In February, the changes were supposed to occur, but after the widespread user backlash to the announcement, the company delayed the rollout. Critics had criticized Mark Zuckerberg because in 2014, when Facebook bought WhatsApp, he pledged that his company would not change WhatsApp’s approach to user data and operate autonomously.
Technology companies are innovating faster and growing than leaders and laws in Washington can move. It is unclear how Congress and the new administration will catch up. On national privacy law, lawmakers’ prolonged impasse in the tech world has left the door open for the most influential players, including Google, Apple, and Facebook, to self-regulate. They can write their playbooks for data sharing processes across companies and around the world.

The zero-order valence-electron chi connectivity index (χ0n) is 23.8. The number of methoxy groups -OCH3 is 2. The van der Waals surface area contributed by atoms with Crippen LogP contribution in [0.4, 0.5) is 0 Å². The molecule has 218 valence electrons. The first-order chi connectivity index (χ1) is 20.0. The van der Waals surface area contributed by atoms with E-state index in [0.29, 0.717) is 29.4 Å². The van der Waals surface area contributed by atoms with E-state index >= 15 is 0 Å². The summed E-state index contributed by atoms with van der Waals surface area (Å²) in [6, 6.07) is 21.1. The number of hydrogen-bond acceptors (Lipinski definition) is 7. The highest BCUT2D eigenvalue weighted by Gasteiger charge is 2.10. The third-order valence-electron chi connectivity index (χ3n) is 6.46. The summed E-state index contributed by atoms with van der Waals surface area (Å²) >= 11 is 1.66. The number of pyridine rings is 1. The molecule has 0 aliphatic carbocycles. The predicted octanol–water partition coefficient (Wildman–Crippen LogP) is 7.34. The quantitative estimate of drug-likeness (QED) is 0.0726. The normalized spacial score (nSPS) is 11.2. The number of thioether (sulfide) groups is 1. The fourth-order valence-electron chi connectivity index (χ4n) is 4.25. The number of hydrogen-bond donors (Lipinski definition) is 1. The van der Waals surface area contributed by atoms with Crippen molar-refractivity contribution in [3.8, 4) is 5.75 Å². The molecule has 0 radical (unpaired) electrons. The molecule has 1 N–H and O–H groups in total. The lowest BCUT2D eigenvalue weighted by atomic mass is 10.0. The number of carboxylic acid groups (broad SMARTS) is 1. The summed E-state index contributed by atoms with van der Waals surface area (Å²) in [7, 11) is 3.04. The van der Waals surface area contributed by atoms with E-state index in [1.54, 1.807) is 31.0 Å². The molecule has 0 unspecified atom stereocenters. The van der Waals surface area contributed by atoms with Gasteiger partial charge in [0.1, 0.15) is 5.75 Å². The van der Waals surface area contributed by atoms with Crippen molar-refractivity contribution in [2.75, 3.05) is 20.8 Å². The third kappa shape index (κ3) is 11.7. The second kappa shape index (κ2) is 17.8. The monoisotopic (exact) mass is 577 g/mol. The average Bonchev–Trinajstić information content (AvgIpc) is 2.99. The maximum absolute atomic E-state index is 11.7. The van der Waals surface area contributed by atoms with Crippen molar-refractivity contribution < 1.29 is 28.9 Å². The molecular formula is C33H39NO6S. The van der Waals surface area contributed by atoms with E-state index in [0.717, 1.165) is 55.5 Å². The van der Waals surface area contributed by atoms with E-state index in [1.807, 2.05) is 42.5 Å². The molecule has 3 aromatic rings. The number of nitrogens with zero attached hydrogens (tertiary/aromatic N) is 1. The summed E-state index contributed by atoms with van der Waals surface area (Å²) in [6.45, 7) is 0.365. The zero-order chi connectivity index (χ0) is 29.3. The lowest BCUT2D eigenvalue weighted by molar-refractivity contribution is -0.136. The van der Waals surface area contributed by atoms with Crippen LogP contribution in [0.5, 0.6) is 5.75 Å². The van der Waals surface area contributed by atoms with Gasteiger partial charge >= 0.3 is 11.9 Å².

Valuable metadata has been WhatsApp, and Facebook has long exchanged data about the data, as Trahan put it. This offers insight into consumer behavior, and for advisors, it is essential. But the growth of What’s App in the U.S. early in the pandemic, along with it being tangled in antitrust suits and probes around the world, has drawn a new level of scrutiny to the way data is shared across the Facebook ecosystem.
The company’s 2014 acquisition of WhatsApp is now the main focus of antitrust suits by the attorneys general from nearly every state and FTC. Those cases alleged that What’s App was brought by Facebook so that it doesn’t go into a rival that would siphon off its users are seeking to force Facebook to spin off Instagram and What’s App. European Union and Brazil are also pursuing action against Facebook related to the same issue.